Assistant Professor of Anthropology and International and Public Affairs
Areas of Interest: Labor, environment, commodities, agriculture, plantations, ethical trade, gender, development, Himalayas, India, environmental justice, ethics.
Sarah Besky’s research uses ethnographic and historical methods to study the intersection of inequality, nature, and capitalism in India. In her work, she analyzes how materials and bodies take on value under changing political economic regimes, and she explores the diverse forms of labor that make and maintain that value. Articles on these questions have appeared in Cultural Anthropology, American Ethnologist, Antipode, and Environmental Humanities, as well as other interdisciplinary journals.
Her first book, The Darjeeling Distinction: Labor and Justice on Fair-Trade Tea Plantations in India (University of California Press, 2014) explores how legacies of colonialism intersect with contemporary market reforms to reconfigure notions of the value of labor, of place, and of tea itself. Her latest book project, Market Qualities: Indian Tea and the Composition of Value, blends historical and ethnographic research on science, value, and the idea of quality in the tea industry to analyze efforts at economic reform in India. Market Qualities is scheduled for publication by the University of California Press in Fall 2019.
Another book, How Nature Works, an edited volume Besky compiled with Alex Blanchette (Tufts University), will be published by SAR Press in Fall 2019. The book is a product of a 2016 SAR Advanced Seminar that brought together contemporary theoretical conversations in posthumanism with classic and continually relevant questions about political economy, precarity, and the meanings of work.
Besky received her PhD in anthropology from the University of Wisconsin-Madison. Before coming to Brown, from 2012 to 2015, she was a postdoctoral fellow in the Society of Fellows at the University of Michigan.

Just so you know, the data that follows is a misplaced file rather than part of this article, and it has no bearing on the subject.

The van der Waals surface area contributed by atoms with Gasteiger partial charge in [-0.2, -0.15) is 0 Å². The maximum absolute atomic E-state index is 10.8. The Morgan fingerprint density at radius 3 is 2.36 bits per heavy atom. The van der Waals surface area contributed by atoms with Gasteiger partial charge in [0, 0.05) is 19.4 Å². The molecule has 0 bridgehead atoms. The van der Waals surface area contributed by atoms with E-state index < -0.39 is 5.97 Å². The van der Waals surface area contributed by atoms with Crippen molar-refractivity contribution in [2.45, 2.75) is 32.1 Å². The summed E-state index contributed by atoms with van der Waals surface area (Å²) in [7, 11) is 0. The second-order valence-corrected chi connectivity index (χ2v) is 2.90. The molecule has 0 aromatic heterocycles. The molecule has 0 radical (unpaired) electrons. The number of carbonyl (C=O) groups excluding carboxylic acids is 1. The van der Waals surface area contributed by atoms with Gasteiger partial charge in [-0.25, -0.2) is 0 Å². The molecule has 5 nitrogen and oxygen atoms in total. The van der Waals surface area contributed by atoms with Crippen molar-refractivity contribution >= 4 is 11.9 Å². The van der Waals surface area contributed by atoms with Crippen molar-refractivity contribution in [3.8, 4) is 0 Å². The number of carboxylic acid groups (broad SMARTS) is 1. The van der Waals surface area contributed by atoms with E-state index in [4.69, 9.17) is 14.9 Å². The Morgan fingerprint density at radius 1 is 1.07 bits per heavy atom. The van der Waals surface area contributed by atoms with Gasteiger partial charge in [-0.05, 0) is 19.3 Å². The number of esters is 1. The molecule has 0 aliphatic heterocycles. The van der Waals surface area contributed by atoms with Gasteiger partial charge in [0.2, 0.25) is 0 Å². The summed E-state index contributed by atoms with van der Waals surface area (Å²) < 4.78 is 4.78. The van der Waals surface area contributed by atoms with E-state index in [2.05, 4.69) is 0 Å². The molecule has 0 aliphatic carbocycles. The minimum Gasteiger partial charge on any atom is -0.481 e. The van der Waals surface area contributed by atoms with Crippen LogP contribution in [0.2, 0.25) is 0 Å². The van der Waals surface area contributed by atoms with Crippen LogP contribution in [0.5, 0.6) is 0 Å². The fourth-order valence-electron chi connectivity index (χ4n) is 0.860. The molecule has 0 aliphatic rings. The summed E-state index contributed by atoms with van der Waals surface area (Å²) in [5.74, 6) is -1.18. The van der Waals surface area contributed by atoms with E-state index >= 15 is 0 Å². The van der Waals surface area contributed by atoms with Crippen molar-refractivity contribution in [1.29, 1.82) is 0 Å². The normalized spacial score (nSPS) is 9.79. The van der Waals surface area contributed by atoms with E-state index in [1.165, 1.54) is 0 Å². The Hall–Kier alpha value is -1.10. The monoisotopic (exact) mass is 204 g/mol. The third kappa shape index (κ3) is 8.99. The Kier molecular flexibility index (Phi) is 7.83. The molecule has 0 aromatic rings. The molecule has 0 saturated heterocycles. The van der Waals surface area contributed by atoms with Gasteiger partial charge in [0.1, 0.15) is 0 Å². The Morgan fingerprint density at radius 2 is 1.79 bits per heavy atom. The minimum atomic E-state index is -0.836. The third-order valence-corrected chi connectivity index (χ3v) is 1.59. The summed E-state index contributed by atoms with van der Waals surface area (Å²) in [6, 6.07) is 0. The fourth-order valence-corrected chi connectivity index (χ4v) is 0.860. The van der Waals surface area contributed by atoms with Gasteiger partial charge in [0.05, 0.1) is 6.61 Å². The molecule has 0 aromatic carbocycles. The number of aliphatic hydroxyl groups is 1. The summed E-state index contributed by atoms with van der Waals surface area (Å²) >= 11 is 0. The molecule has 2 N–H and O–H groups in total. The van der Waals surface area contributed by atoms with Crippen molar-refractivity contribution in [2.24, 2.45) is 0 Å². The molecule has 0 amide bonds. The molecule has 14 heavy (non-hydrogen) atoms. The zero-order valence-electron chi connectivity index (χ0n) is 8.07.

My current book project, Market Qualities: Indian Tea and the Composition of Value, examines how quality became a discrete category of knowledge and value from the final decades of British rule in India to the early years of Indian independence. It explores how a tension between taste and the market came to be embodied in the experts who evaluate tea's flavor; the buyers who purchase tea at auction in India; the blenders who create flavors tailored to specific markets; the scientists who study and manipulate tea’s chemical contents; and, finally, mass-market black tea itself. Working across archives and first-hand ethnography, I argue that quality is assembled in a sometimes collaborative, sometimes contentious engagement between aesthetic and scientific experts. The book situates contemporary efforts to make “quality tea” within India’s broader effort to secure its place as a global economic leader, showing how, together, the materiality of plants and aesthetic and technoscientific practices mediate—and perhaps impede—economic and political reform.
2018. “Introduction: The Naturalization of Work.” (co-authored with Alex Blanchette) In “The Naturalization of Work,” edited by Besky and Blanchette. Theorizing the Contemporary, Cultural Anthropology website.
2018. “Sickness” In “The Naturalization of Work,” edited by Besky and Blanchette. Theorizing the Contemporary, Cultural Anthropology website.
2017. "Fixity: On the Inheritance and Maintenance of Tea Plantation Houses in Darjeeling, India." American Ethnologist 44(4): 617-631.